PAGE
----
How To Move On From The ‘No Time’ Myth

woman working from home

With our constantly connected, fast-paced lifestyles, it’s not surprising we feel under stress to keep up. But a few simple strategies to manage your time can help you feel calmer and more in control

We live in a world where groceries, advice and even a hot meal are all available at the touch of a button. So how is it that we seem to have less time than ever? ‘People get into a loop where they use the phrase “I have no time” as a way of self-validating their distress about everything they need to balance,’ says psychologist-turned-author Dr Alice Boyes. But it’s not just internal – businesses profit off the ‘no time’ lie, telling us we don’t have time to cook, exercise or look after ourselves, then rake in the cash with their solutions. ‘Your brain believes this message and you fall into a short-term mode of thinking where you’re just focusing on keeping your head above water. This leads to the phenomenon of being “too busy chasing cows to build a fence” where you don’t focus on the systems, processes and long- and medium-term planning that would help you lower your stress going forward,’ says Dr Boyes.

It’s common to look at the uber-successful and wonder how they do it all. But it’s important to remember that everyone has the same amount of time – people just use it differently. Turn the page to find out how to optimise yours.


‘Devote the most energy to activities that will have ongoing, rather than one-time, payoffs,’ says Dr Boyes. ‘Create processes that save you extra work and extra decision-making.’ For example, set up autopay on regular payments rather than having to remember them each time, plan meals, and spend time learning a useful skill that will help further down the line. ‘Implement good basic systems such as batching tasks, automation, and using checklists and decision trees. Especially try to reduce unnecessary decisions, which can be as simple as having routines for when, where, and how you do things.’


‘One strategy I write about in The Healthy Mind Toolkit is to outline repetitive tasks as if you were going to outsource them to someone. For instance, every time I need to clean my printer drum, I forget how to do it, because I only need to do it infrequently. I then have to re-find the instructions each time, but now I have the instructions saved so I no longer have to try to find them online for my particular model.’ So, pens at the ready next time you file your tax return, fix the boiler, or cook a recipe you’ll want to reuse. ‘Just make sure you’re not reinventing the wheel when it comes to how you do repetitive tasks, either in your home or work life.’


‘When people are behind on important things, they often think they don’t deserve to relax, and so keep attempting to grind along with their work, even if what they’re working on isn’t objectively their most important task,’ says Dr Boyes. If you’ve been denying yourself a break because you don’t feel you’re getting enough done, Dr Boyes advises a little kindness: ‘Allow yourself time to relax – it might help you to see what your most important tasks are more clearly, and make working on them feel more manageable.’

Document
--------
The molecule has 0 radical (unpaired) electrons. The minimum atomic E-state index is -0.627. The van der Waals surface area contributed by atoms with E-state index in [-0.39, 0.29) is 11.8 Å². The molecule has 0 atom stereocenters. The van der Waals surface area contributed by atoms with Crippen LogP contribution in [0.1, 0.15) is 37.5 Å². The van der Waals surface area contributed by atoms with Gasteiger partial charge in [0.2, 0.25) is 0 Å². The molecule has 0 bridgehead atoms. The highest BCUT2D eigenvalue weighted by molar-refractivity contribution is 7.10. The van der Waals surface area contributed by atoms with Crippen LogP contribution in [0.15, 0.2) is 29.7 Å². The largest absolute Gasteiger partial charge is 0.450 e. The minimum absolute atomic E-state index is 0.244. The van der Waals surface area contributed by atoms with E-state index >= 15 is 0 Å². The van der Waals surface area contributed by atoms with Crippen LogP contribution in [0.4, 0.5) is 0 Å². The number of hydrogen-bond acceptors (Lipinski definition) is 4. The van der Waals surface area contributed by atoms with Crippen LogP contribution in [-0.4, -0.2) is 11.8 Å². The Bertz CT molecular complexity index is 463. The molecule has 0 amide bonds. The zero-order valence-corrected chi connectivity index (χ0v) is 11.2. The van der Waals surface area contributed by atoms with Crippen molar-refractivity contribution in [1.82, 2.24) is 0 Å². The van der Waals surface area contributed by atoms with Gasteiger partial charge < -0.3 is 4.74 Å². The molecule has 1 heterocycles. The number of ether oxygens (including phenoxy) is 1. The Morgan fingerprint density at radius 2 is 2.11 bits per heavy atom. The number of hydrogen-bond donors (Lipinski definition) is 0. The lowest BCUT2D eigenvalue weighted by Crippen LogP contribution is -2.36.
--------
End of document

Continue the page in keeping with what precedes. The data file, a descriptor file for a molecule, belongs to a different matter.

‘There are some competitive situations in which you need to put in an effort to be as perfect as possible, but there are many situations in which attempting perfection isn’t worth the investment,’ says Dr Boyes. Her advice? Learn to distinguish between the two, and you’ll find many tasks aren’t as important as the time dedicated to them suggests. ‘Work on achieving as close to perfection as you can when it matters and let it go when it doesn’t.’


If you’re juggling a lot (who isn’t?), make sure your higher priorities take turns at the top of the pile. ‘For instance, don’t always de-prioritise your health in favour of work, or vice versa. It’s more realistic for important priorities to take turns at the top, rather than thinking you’ll get to everything,’ says Dr Boyes. This may also help you realise what really is urgent, and what can wait.


We’ve all put off a nagging task that no matter how vital, can take an age to turn into action. ‘If there is something you’ve been putting off for years, like figuring out insurance, making a will or setting up a password manager, then clear a whole day in which you’ll only do that. Allow yourself to do what you want after you’ve done it, but don’t allow yourself to do any other work


‘Keep in mind that the big decisions that contribute the most to your success don’t require daily effort,’ says Dr Boyes. ‘Our big successes often come from just a few decisions, like deciding to buy a house or starting a side hustle. You only need to make certain big decisions a few times in your life, but these contribute hugely to its entire trajectory. The most important thing is putting in effort at key times to think through these big decisions. You don’t need to optimise every second or even every day of your life, because the most impactful decisions you make might be just a few a year.’


Dr Alice Boyes, is a former clinical psychologist and author of The Healthy Mind Toolkit (TarcherPerigee, £11.99), applying ideas from social, clinical and positive psychology research for use in everyday life.

Words Hattie Parish. Photographs Stocksy. Originally from Healthy magazine Dec/Jan 2020

Leave a Reply

Your email address will not be published.